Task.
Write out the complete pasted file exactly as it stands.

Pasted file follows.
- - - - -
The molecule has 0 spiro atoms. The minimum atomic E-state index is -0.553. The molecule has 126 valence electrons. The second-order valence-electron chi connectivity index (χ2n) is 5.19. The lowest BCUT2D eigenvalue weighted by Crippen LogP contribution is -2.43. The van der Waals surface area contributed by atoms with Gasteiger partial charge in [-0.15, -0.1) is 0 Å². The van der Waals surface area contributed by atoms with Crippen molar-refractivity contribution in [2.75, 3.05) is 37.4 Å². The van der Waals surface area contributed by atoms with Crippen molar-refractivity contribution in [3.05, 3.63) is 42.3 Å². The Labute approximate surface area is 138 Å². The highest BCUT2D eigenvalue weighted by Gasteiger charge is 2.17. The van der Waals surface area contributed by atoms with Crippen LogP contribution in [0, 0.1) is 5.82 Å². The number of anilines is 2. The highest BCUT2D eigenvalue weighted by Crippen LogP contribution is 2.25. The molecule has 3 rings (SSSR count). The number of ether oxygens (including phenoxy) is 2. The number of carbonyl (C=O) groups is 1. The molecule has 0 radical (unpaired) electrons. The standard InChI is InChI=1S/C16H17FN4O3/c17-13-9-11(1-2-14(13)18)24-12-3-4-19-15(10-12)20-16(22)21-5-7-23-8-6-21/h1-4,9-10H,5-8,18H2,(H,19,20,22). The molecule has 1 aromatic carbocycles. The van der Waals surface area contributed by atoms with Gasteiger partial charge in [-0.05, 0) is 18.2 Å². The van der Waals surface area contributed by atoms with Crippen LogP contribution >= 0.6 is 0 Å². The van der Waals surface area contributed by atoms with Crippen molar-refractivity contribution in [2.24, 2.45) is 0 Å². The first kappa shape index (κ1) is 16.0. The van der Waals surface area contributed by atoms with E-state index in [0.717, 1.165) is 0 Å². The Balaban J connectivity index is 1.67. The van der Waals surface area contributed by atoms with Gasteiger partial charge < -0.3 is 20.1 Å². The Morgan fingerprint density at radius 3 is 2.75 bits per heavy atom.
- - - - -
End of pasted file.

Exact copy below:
The molecule has 0 spiro atoms. The minimum atomic E-state index is -0.553. The molecule has 126 valence electrons. The second-order valence-electron chi connectivity index (χ2n) is 5.19. The lowest BCUT2D eigenvalue weighted by Crippen LogP contribution is -2.43. The van der Waals surface area contributed by atoms with Gasteiger partial charge in [-0.15, -0.1) is 0 Å². The van der Waals surface area contributed by atoms with Crippen molar-refractivity contribution in [2.75, 3.05) is 37.4 Å². The van der Waals surface area contributed by atoms with Crippen molar-refractivity contribution in [3.05, 3.63) is 42.3 Å². The Labute approximate surface area is 138 Å². The highest BCUT2D eigenvalue weighted by Gasteiger charge is 2.17. The van der Waals surface area contributed by atoms with Crippen LogP contribution in [0, 0.1) is 5.82 Å². The number of anilines is 2. The highest BCUT2D eigenvalue weighted by Crippen LogP contribution is 2.25. The molecule has 3 rings (SSSR count). The number of ether oxygens (including phenoxy) is 2. The number of carbonyl (C=O) groups is 1. The molecule has 0 radical (unpaired) electrons. The standard InChI is InChI=1S/C16H17FN4O3/c17-13-9-11(1-2-14(13)18)24-12-3-4-19-15(10-12)20-16(22)21-5-7-23-8-6-21/h1-4,9-10H,5-8,18H2,(H,19,20,22). The molecule has 1 aromatic carbocycles. The van der Waals surface area contributed by atoms with Gasteiger partial charge in [-0.05, 0) is 18.2 Å². The van der Waals surface area contributed by atoms with Crippen LogP contribution >= 0.6 is 0 Å². The van der Waals surface area contributed by atoms with Crippen molar-refractivity contribution in [2.24, 2.45) is 0 Å². The first kappa shape index (κ1) is 16.0. The van der Waals surface area contributed by atoms with E-state index in [0.717, 1.165) is 0 Å². The Balaban J connectivity index is 1.67. The van der Waals surface area contributed by atoms with Gasteiger partial charge < -0.3 is 20.1 Å². The Morgan fingerprint density at radius 3 is 2.75 bits per heavy atom.